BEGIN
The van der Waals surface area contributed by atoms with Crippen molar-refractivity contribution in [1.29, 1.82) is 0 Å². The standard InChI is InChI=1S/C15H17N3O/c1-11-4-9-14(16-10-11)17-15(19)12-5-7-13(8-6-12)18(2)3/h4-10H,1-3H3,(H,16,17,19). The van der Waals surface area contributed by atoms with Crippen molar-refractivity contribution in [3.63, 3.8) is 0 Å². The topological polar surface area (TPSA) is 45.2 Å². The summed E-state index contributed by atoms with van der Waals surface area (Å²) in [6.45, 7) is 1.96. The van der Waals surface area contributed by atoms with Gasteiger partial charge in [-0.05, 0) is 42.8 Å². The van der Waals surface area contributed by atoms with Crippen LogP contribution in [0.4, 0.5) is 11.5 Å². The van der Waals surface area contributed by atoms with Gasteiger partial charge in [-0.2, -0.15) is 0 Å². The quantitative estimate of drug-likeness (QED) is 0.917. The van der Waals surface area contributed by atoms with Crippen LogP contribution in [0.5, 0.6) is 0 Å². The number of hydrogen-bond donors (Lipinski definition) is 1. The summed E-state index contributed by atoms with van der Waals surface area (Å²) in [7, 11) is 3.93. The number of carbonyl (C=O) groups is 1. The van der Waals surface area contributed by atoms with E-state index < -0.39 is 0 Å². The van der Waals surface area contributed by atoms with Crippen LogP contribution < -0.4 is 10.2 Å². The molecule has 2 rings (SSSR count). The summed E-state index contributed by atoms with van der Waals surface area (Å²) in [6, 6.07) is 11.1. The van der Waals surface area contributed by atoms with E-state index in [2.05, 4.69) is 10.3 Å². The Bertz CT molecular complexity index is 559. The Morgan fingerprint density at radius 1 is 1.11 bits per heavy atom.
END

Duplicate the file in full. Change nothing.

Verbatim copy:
The van der Waals surface area contributed by atoms with Crippen molar-refractivity contribution in [1.29, 1.82) is 0 Å². The standard InChI is InChI=1S/C15H17N3O/c1-11-4-9-14(16-10-11)17-15(19)12-5-7-13(8-6-12)18(2)3/h4-10H,1-3H3,(H,16,17,19). The van der Waals surface area contributed by atoms with Crippen molar-refractivity contribution in [3.63, 3.8) is 0 Å². The topological polar surface area (TPSA) is 45.2 Å². The summed E-state index contributed by atoms with van der Waals surface area (Å²) in [6.45, 7) is 1.96. The van der Waals surface area contributed by atoms with Gasteiger partial charge in [-0.05, 0) is 42.8 Å². The van der Waals surface area contributed by atoms with Crippen LogP contribution in [0.4, 0.5) is 11.5 Å². The van der Waals surface area contributed by atoms with Gasteiger partial charge in [-0.2, -0.15) is 0 Å². The quantitative estimate of drug-likeness (QED) is 0.917. The van der Waals surface area contributed by atoms with Crippen LogP contribution in [0.5, 0.6) is 0 Å². The number of hydrogen-bond donors (Lipinski definition) is 1. The summed E-state index contributed by atoms with van der Waals surface area (Å²) in [7, 11) is 3.93. The number of carbonyl (C=O) groups is 1. The van der Waals surface area contributed by atoms with E-state index < -0.39 is 0 Å². The van der Waals surface area contributed by atoms with Crippen LogP contribution < -0.4 is 10.2 Å². The molecule has 2 rings (SSSR count). The summed E-state index contributed by atoms with van der Waals surface area (Å²) in [6, 6.07) is 11.1. The van der Waals surface area contributed by atoms with E-state index in [2.05, 4.69) is 10.3 Å². The Bertz CT molecular complexity index is 559. The Morgan fingerprint density at radius 1 is 1.11 bits per heavy atom.